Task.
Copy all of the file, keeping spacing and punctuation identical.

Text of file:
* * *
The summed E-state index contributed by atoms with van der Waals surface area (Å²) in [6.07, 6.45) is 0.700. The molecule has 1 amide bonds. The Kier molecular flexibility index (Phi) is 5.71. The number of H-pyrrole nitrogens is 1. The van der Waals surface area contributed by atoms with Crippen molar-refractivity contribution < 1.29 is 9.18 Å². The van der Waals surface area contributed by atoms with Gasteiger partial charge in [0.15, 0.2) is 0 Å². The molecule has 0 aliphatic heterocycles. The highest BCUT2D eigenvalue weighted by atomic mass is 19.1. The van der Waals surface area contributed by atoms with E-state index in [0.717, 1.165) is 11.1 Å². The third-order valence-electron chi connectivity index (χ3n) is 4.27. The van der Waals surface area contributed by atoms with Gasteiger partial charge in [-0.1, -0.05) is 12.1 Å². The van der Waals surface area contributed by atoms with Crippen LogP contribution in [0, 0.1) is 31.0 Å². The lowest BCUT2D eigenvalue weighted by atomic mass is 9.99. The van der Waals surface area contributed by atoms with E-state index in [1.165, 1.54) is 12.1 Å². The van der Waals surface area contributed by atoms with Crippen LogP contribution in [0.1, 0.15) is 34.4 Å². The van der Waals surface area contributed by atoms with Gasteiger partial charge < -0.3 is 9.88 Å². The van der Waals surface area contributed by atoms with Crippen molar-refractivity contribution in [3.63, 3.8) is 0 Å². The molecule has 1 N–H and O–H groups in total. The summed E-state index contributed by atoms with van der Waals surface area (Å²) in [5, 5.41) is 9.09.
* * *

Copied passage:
The summed E-state index contributed by atoms with van der Waals surface area (Å²) in [6.07, 6.45) is 0.700. The molecule has 1 amide bonds. The Kier molecular flexibility index (Phi) is 5.71. The number of H-pyrrole nitrogens is 1. The van der Waals surface area contributed by atoms with Crippen molar-refractivity contribution < 1.29 is 9.18 Å². The van der Waals surface area contributed by atoms with Gasteiger partial charge in [0.15, 0.2) is 0 Å². The molecule has 0 aliphatic heterocycles. The highest BCUT2D eigenvalue weighted by atomic mass is 19.1. The van der Waals surface area contributed by atoms with E-state index in [0.717, 1.165) is 11.1 Å². The third-order valence-electron chi connectivity index (χ3n) is 4.27. The van der Waals surface area contributed by atoms with Gasteiger partial charge in [-0.1, -0.05) is 12.1 Å². The van der Waals surface area contributed by atoms with Crippen LogP contribution in [0, 0.1) is 31.0 Å². The lowest BCUT2D eigenvalue weighted by atomic mass is 9.99. The van der Waals surface area contributed by atoms with E-state index in [1.165, 1.54) is 12.1 Å². The van der Waals surface area contributed by atoms with Crippen LogP contribution in [0.1, 0.15) is 34.4 Å². The van der Waals surface area contributed by atoms with Gasteiger partial charge < -0.3 is 9.88 Å². The van der Waals surface area contributed by atoms with Crippen molar-refractivity contribution in [3.63, 3.8) is 0 Å². The molecule has 1 N–H and O–H groups in total. The summed E-state index contributed by atoms with van der Waals surface area (Å²) in [5, 5.41) is 9.09.